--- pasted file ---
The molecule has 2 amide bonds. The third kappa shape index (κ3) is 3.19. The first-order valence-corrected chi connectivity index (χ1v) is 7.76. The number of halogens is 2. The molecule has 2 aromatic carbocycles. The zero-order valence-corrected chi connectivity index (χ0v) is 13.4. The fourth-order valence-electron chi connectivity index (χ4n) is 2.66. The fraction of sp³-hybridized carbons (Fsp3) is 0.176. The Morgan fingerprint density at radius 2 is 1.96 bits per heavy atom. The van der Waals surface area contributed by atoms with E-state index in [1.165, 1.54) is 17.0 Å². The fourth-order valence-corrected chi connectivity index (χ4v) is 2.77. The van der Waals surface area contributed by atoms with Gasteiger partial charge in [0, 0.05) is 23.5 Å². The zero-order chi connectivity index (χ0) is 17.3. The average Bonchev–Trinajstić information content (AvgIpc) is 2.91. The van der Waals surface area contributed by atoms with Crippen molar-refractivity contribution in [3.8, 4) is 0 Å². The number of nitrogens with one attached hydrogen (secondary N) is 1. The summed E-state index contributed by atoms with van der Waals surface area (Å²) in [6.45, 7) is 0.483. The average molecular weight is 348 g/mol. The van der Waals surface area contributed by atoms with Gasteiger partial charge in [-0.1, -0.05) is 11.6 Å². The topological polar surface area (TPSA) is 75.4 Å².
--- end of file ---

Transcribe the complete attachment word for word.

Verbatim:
The molecule has 2 amide bonds. The third kappa shape index (κ3) is 3.19. The first-order valence-corrected chi connectivity index (χ1v) is 7.76. The number of halogens is 2. The molecule has 2 aromatic carbocycles. The zero-order valence-corrected chi connectivity index (χ0v) is 13.4. The fourth-order valence-electron chi connectivity index (χ4n) is 2.66. The fraction of sp³-hybridized carbons (Fsp3) is 0.176. The Morgan fingerprint density at radius 2 is 1.96 bits per heavy atom. The van der Waals surface area contributed by atoms with E-state index in [1.165, 1.54) is 17.0 Å². The fourth-order valence-corrected chi connectivity index (χ4v) is 2.77. The van der Waals surface area contributed by atoms with Gasteiger partial charge in [0, 0.05) is 23.5 Å². The zero-order chi connectivity index (χ0) is 17.3. The average Bonchev–Trinajstić information content (AvgIpc) is 2.91. The van der Waals surface area contributed by atoms with Crippen molar-refractivity contribution in [3.8, 4) is 0 Å². The number of nitrogens with one attached hydrogen (secondary N) is 1. The summed E-state index contributed by atoms with van der Waals surface area (Å²) in [6.45, 7) is 0.483. The average molecular weight is 348 g/mol. The van der Waals surface area contributed by atoms with Gasteiger partial charge in [-0.1, -0.05) is 11.6 Å². The topological polar surface area (TPSA) is 75.4 Å².